Election Impact: Some New Faces, But No "Reset" for Tech Policy Debates
There will be some new faces next year. But with the Administration and both houses of Congress remaining in the same hands, the election's main outcome for tech policy is that there won't be any immediate U-turns or game-changers in the ongoing debates over important issues like cybersecurity, privacy, and Internet neutrality.
A second-term for Obama means that the Administration's existing technology policy initiatives can continue. The Administration can keep working on an executive order to address cybersecurity. NTIA can proceed with its multistakeholder effort to flesh out some privacy principles for the world of mobile computing. The FTC can continue to be aggressive on privacy issues. The FCC will continue to back Internet neutrality safeguards, subject to the legal challenge currently underway in court.
Congress, meanwhile, remains divided. That means partisan legislation isn't likely to pass. Of course, many tech issues needn't be particularly partisan -- but where issues get dragged into the political realm, as happened in the case of Internet neutrality, legislative stalemate is the only likely result. CDT will continue to push for legislation on matters like ECPA reform, where we believe there is a broad coalition that can command bipartisan support.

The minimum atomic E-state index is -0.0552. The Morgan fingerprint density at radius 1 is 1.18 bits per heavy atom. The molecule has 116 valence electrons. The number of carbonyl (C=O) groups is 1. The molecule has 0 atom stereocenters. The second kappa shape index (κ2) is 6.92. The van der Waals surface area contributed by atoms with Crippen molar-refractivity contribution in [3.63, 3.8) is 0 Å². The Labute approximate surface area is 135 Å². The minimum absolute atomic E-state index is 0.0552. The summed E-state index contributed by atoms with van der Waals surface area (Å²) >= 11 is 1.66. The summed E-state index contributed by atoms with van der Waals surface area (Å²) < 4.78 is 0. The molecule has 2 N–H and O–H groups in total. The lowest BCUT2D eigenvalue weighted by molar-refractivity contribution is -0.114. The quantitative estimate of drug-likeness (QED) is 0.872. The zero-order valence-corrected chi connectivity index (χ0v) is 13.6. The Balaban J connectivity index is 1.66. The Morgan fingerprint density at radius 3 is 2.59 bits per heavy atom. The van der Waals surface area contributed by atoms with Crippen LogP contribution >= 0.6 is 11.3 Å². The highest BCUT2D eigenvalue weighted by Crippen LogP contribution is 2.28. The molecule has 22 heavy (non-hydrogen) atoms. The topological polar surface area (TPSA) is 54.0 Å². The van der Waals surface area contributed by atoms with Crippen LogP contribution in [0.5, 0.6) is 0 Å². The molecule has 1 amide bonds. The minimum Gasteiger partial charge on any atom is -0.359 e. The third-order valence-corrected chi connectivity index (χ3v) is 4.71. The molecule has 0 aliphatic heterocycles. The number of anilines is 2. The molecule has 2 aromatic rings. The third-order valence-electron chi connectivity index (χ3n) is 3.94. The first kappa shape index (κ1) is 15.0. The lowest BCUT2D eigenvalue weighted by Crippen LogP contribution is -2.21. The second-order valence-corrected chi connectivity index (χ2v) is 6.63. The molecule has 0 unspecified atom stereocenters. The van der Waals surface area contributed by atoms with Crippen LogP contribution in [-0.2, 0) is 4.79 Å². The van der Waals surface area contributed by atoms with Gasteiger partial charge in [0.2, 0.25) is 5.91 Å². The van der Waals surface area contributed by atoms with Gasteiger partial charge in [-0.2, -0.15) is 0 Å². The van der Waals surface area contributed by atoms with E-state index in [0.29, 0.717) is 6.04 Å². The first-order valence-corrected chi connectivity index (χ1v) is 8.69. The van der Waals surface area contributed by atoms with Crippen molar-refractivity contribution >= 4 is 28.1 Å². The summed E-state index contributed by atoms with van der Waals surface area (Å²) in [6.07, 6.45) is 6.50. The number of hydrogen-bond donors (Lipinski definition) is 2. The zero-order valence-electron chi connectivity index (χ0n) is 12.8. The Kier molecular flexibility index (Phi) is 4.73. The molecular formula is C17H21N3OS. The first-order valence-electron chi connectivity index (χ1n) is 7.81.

In terms of individual policymakers, the election will usher in some significant departures. Senators Lieberman and Hutchison have been important players on cybersecurity. Representative Howard Berman has been a major voice on online copyright issues, as a strong supporter of Hollywood and an original cosponsor of SOPA. Representative Bono Mack, a key figure in online privacy debates as well as copyright, appears to be in jeopardy. So does Rep. Lungren, an active voice on cybersecurity. Come next year, as new committee assignments and chairmen are named, CDT looks forward to working with the new and returning Members of Congress who seek to be actively engaged on technology policy matters.